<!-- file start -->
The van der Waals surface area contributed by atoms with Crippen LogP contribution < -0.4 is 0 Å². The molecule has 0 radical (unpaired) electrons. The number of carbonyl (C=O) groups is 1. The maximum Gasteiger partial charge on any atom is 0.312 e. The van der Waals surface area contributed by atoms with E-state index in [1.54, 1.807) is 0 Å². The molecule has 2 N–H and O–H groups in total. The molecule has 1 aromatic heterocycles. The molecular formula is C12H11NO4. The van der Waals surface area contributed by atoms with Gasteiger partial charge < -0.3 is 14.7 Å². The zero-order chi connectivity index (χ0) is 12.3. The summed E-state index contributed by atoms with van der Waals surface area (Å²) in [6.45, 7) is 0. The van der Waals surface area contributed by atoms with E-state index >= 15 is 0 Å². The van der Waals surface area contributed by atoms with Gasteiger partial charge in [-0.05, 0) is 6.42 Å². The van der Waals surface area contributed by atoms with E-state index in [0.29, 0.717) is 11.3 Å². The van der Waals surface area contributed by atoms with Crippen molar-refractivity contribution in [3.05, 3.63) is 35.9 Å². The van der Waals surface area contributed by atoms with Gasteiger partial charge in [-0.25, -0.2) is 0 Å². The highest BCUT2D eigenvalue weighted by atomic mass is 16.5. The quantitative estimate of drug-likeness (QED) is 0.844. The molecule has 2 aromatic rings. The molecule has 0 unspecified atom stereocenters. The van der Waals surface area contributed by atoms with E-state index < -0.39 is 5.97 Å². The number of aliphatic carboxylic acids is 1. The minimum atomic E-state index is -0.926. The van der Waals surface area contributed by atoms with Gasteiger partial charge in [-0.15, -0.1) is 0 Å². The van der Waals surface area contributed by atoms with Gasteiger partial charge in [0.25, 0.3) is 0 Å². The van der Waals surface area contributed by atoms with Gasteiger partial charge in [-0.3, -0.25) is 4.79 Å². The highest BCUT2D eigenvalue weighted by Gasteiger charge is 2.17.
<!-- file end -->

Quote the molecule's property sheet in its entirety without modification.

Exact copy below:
The van der Waals surface area contributed by atoms with Crippen LogP contribution < -0.4 is 0 Å². The molecule has 0 radical (unpaired) electrons. The number of carbonyl (C=O) groups is 1. The maximum Gasteiger partial charge on any atom is 0.312 e. The van der Waals surface area contributed by atoms with E-state index in [1.54, 1.807) is 0 Å². The molecule has 2 N–H and O–H groups in total. The molecule has 1 aromatic heterocycles. The molecular formula is C12H11NO4. The van der Waals surface area contributed by atoms with Gasteiger partial charge < -0.3 is 14.7 Å². The zero-order chi connectivity index (χ0) is 12.3. The summed E-state index contributed by atoms with van der Waals surface area (Å²) in [6.45, 7) is 0. The van der Waals surface area contributed by atoms with E-state index >= 15 is 0 Å². The van der Waals surface area contributed by atoms with Gasteiger partial charge in [-0.05, 0) is 6.42 Å². The van der Waals surface area contributed by atoms with E-state index in [0.29, 0.717) is 11.3 Å². The van der Waals surface area contributed by atoms with Crippen molar-refractivity contribution in [3.05, 3.63) is 35.9 Å². The van der Waals surface area contributed by atoms with Gasteiger partial charge in [-0.25, -0.2) is 0 Å². The highest BCUT2D eigenvalue weighted by atomic mass is 16.5. The quantitative estimate of drug-likeness (QED) is 0.844. The molecule has 2 aromatic rings. The molecule has 0 unspecified atom stereocenters. The van der Waals surface area contributed by atoms with E-state index < -0.39 is 5.97 Å². The number of aliphatic carboxylic acids is 1. The minimum atomic E-state index is -0.926. The van der Waals surface area contributed by atoms with Gasteiger partial charge in [-0.15, -0.1) is 0 Å². The van der Waals surface area contributed by atoms with Gasteiger partial charge in [0.25, 0.3) is 0 Å². The van der Waals surface area contributed by atoms with Gasteiger partial charge in [-0.3, -0.25) is 4.79 Å². The highest BCUT2D eigenvalue weighted by Gasteiger charge is 2.17.